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Talkin' on the 'Bone Phone to the Stubborn Old Lady...
Recorded at the Amerika Haus in Hamburg, Just Friends represents the standard jazz fare that the German label Nagel Heyer has come to be known for. This present concert highlights traditional stalwarts George Masso and Ken Peplowski performing chestnuts from the Great American Songbook. There is nothing earthshaking here, just good jazz impeccably performed. Masso has a bright and full-bodied tone, perfectly suited for this straight-down-the-middle slice of music. Ken Peplowski is the perfect reedman for Masso, weaving in and out of the melodies at will. The song choices are not surprising, with the exception of these traditionalists performing (very capably, I might ass) "Blue Monk." From the older side, "On The Alamo" comes off like a radio show featuring Benny Goodman and Glenn Miller in a hypothetical small group performance. The rhythm section is uniformly fine, as are all of the pieces. There is nothing to not recommend this recording to any lover of traditional, mainstream jazz.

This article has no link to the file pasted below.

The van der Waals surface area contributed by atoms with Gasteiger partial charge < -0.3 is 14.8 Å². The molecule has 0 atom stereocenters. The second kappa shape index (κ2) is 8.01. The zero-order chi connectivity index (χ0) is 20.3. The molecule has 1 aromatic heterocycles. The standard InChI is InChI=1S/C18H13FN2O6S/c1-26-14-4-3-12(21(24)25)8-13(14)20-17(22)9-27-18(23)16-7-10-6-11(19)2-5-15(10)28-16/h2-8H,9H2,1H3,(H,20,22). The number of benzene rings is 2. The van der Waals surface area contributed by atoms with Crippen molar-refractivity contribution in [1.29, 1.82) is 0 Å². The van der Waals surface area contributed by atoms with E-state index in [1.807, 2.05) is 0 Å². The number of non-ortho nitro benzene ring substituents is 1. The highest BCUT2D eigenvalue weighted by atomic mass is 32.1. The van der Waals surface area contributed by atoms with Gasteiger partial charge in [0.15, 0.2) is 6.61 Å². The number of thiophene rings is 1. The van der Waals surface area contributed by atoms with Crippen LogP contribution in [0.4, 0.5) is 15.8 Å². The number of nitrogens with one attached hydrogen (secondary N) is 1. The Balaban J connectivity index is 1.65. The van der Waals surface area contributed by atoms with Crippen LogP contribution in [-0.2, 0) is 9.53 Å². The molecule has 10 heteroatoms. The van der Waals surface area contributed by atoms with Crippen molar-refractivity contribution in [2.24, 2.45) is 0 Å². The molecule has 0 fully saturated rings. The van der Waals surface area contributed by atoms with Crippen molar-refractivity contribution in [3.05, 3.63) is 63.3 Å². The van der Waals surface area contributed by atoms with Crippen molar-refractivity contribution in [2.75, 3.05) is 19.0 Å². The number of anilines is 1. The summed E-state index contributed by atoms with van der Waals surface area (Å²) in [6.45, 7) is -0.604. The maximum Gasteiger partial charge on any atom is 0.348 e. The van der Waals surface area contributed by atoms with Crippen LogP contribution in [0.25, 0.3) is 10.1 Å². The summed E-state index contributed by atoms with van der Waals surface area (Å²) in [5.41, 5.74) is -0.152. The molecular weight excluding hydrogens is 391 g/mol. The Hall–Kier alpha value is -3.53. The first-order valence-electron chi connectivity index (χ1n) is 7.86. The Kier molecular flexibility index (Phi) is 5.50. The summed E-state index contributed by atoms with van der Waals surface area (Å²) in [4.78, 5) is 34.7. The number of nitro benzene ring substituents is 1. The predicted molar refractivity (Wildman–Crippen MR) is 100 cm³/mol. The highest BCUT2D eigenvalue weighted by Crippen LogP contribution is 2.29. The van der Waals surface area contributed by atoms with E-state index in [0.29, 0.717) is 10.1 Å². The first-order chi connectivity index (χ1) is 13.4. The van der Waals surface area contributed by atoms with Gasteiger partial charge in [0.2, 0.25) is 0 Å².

Track Listing: You'd Be So Nice To Come Home To; In A Mellow Tone; More Than You Know; Blue Monk; If I Were A Bell; It All Depends On You; Just Friends; I Thought About You; On The Alamo; Three Little Words. (Total Time: 79:34).
I was first exposed to jazz when I was studying at the University of Puerto Rico. Nearby, I found a little record shop where the music coming from the store (Taller de Jazz Don Pedro) made me stop. I walked down the short stairs and towards the music and learned that the music playing was Clifford Brown and Max Roach
I was first exposed to jazz when I was studying at the University of Puerto Rico. Nearby, I found a little record shop where the music coming from the store (Taller de Jazz Don Pedro) made me stop. I walked down the short stairs and towards the music and learned that the music playing was Clifford Brown and Max Roach. I fell in love with it. I wondered around until the owner (Pedro Soto) asked if I needed help. He then introduced me to John Coltrane, Miles Davis, Gerry Mulligan and the rest is history. I walked out of the store with my first jazz recording: Clifford Brown and Max Roach at Basin Street.